15 March 2020 | Lent 3
The Cross and Redemptive Suffering
A word from Joel
Prayers of the people
Poem: Pandemic, by Lynn Ungar
Sermon/Scriptures/Guided Meditation, by Mark Rupp
A word from Joel:
Here’s a riddle:
What’s more important than going to a concert, or the library?
What’s more important than going on vacation, flying overseas?
What's more important than kids going to school and college students attending classes? More important than testing and labs?
What's more important than the NBA, NHL, MLS, MLB, NCAA, March Madness, high school and youth athletics?
What’s worth risking loss of production, loss of profits, loss of wages? What's more important than the Dow, the S&P, and the GDP?
What’s more important than Sunday church?
What’s more important than all your well-crafted plans?
Your answer here: ______________________
Prayers of the People
What if you thought of it
as the Jews consider the Sabbath—
the most sacred of times?
Cease from travel.
Cease from buying and selling.
Give up, just for now,
on trying to make the world
different than it is.
Sing. Pray. Touch only those
to whom you commit your life.
And when your body has become still,
reach out with your heart.
Know that we are connected
in ways that are terrifying and beautiful.
(You could hardly deny it now.)
Know that our lives
are in one another’s hands.
(Surely, that has come clear.)
Do not reach out your hands.
Reach out your heart.
Reach out your words.
Reach out all the tendrils
of compassion that move, invisibly,
where we cannot touch.
Promise this world your love–
for better or for worse,
in sickness and in health,
so long as we all shall live.
--Lynn Ungar 3/11/20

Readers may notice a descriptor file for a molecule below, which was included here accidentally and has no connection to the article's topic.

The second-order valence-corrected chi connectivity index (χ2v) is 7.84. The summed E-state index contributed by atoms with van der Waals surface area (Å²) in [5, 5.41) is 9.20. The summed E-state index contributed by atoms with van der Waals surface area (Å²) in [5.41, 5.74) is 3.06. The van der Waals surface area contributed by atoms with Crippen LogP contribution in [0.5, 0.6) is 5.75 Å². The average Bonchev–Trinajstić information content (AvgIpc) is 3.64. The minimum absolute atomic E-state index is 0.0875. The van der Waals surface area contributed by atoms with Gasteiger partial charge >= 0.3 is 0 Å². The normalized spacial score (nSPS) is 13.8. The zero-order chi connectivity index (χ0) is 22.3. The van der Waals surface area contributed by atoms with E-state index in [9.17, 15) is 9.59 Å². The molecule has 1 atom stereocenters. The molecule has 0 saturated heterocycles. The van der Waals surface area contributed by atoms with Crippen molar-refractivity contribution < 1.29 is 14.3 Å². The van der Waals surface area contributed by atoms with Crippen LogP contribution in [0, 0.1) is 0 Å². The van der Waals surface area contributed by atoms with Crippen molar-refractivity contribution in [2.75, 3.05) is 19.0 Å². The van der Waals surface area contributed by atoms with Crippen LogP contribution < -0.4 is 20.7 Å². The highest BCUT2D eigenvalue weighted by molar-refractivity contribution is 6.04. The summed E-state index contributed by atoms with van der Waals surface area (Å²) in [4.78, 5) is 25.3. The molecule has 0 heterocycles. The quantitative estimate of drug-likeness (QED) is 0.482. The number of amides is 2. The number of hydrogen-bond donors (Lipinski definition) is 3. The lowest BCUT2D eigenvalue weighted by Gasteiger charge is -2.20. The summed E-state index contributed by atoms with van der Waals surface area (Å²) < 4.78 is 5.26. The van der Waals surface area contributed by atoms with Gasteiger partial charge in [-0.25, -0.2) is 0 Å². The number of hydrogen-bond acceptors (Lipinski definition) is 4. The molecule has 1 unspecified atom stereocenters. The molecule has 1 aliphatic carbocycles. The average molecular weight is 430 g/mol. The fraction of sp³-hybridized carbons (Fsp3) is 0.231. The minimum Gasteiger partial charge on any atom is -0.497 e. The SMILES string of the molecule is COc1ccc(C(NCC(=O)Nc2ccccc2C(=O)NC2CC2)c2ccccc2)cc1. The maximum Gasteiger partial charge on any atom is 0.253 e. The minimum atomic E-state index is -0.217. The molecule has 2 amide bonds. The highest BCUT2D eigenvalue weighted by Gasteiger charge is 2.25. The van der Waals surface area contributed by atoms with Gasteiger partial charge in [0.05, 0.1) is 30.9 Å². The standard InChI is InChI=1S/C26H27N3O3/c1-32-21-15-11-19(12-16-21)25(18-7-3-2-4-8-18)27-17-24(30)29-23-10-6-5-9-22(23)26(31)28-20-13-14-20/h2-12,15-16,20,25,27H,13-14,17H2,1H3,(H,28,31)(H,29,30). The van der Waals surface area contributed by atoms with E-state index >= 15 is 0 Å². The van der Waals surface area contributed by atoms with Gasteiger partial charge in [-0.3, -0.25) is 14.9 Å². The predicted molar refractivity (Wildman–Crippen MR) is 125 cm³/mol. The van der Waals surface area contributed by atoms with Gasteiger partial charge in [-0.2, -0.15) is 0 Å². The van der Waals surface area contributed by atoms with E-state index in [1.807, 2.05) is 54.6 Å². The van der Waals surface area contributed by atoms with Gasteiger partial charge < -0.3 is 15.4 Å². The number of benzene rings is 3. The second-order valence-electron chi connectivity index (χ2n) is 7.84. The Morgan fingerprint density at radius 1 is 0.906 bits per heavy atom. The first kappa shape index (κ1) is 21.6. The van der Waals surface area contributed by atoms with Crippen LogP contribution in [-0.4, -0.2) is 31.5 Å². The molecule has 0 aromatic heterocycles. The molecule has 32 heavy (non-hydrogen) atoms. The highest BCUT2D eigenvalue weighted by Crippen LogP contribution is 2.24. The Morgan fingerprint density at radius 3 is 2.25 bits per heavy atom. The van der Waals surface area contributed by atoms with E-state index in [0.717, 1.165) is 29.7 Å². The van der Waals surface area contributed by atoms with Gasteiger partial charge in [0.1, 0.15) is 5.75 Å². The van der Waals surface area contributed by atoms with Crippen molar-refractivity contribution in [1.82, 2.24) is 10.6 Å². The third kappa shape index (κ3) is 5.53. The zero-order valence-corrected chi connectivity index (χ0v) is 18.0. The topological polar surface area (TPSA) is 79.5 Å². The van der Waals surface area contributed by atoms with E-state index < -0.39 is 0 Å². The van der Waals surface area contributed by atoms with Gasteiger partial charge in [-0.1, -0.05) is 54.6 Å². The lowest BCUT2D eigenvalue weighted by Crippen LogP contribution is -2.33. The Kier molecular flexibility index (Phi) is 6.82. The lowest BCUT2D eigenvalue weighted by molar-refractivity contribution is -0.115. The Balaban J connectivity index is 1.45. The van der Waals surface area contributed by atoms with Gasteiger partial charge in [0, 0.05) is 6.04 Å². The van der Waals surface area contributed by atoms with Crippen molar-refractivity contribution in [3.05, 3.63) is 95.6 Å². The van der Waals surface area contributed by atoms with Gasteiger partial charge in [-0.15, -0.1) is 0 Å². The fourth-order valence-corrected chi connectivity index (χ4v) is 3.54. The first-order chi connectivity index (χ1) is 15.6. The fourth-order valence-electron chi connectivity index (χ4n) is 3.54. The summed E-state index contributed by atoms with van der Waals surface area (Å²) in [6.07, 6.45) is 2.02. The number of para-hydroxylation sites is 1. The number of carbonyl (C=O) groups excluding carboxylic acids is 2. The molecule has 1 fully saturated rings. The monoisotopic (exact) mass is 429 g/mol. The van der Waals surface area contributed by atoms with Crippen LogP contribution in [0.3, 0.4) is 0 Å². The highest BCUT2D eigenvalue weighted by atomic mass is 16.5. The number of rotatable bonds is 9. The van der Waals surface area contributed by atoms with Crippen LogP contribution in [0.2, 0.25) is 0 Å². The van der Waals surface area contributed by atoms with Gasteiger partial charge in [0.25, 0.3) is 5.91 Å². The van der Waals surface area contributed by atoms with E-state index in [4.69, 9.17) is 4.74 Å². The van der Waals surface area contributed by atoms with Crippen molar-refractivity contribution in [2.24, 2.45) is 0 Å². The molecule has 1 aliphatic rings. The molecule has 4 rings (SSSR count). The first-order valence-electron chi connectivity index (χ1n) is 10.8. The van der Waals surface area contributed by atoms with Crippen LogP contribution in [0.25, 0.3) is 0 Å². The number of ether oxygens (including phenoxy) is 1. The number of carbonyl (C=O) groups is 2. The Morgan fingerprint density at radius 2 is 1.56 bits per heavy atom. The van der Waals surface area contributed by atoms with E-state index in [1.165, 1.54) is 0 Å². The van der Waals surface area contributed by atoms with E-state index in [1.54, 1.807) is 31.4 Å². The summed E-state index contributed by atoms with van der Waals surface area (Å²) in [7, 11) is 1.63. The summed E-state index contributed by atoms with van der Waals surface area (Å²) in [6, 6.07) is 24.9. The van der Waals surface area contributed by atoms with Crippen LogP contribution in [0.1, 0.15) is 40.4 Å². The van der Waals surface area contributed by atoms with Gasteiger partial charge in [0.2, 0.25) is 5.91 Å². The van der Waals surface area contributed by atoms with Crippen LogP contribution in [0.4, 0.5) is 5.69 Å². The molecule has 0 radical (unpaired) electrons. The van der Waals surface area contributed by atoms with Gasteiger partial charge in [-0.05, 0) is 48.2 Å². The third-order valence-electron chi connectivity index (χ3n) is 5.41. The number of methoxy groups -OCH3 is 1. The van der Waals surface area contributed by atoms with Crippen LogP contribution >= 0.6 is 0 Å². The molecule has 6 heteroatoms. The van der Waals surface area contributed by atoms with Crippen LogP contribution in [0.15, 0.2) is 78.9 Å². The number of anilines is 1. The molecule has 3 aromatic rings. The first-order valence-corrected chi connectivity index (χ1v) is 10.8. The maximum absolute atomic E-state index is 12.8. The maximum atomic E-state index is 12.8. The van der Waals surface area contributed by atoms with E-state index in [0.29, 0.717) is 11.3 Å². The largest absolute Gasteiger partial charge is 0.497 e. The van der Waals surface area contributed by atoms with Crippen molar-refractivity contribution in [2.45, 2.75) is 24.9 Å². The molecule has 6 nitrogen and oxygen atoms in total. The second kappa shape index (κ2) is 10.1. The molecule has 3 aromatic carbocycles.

[These non-standard times call for a non-standard approach to worship. To that end, what I’d like to offer is a guided meditation, loosely shaped around the practice of lectio divina with spaces for reflection, time for silent meditation or prayer, and invitations to engage the Word in other ways. Of course you can still choose to read straight through, but as we figure out what it means to worship in these strange times, you are invited to engage in whatever ways you find most meaningful.]
- Take a few deep breaths before reading the scripture passage below.
- Read slowly (perhaps out loud) and pay attention to any words or phrases that stand out.
From that time on, Jesus began to show his disciples that he must go to Jerusalem and undergo great suffering at the hands of the elders and chief priests and scribes, and be killed, and on the third day be raised. And Peter took him aside and began to rebuke him, saying, “God forbid it, Lord! This must never happen to you.” But he turned and said to Peter, “Get behind me, Satan! You are a stumbling block to me; for you are setting your mind not on divine things but on human things.”
Then Jesus told his disciples, “If any want to become my followers, let them deny themselves and take up their cross and follow me. For those who want to save their life will lose it, and those who lose their life for my sake will find it. For what will it profit them if they gain the whole world but forfeit their life? Or what will they give in return for their life?
- Spend a few moments in silence, meditating on the word or phrase that caught your attention.
Questions for reflection:
- What is your initial reaction to this passage?
- What “cross(es)” have you taken up to follow Jesus?
- What have you lost and what have you found by choosing to follow Jesus?
- What role does suffering play in a life of discipleship?
On the bulletin board behind my desk, there is a copy of a painting by an artist named Mark Malone that is titled, “The Fence: A Tribute to Matthew Shepard.” The painting depicts the fencepost near Laramie, Wyoming where Matthew Shepard was tied up and left to die after being severely beaten because he was gay. When I think of “the cross” this is one of the first images that comes to mind. Similar to some of the other depictions of crosses that we may see, the image of the fence is devoid of any visual connection to the horror that was perpetrated there. The sprawling landscape and beautiful sky surround a rugged-looking timber fence.
Unless you know the context, you might not realize that this fence is where Matthew was found by a passing bicyclist, who, at first, mistook him for a scarecrow. His head was completely covered in blood except for the tear tracks on either side of his face. He was found barely alive, but died six days later. Matthew Shepard’s murder helped bring attention to the need for federal hate crime legislation, and in 2009 a national law bearing his name was signed by President Obama.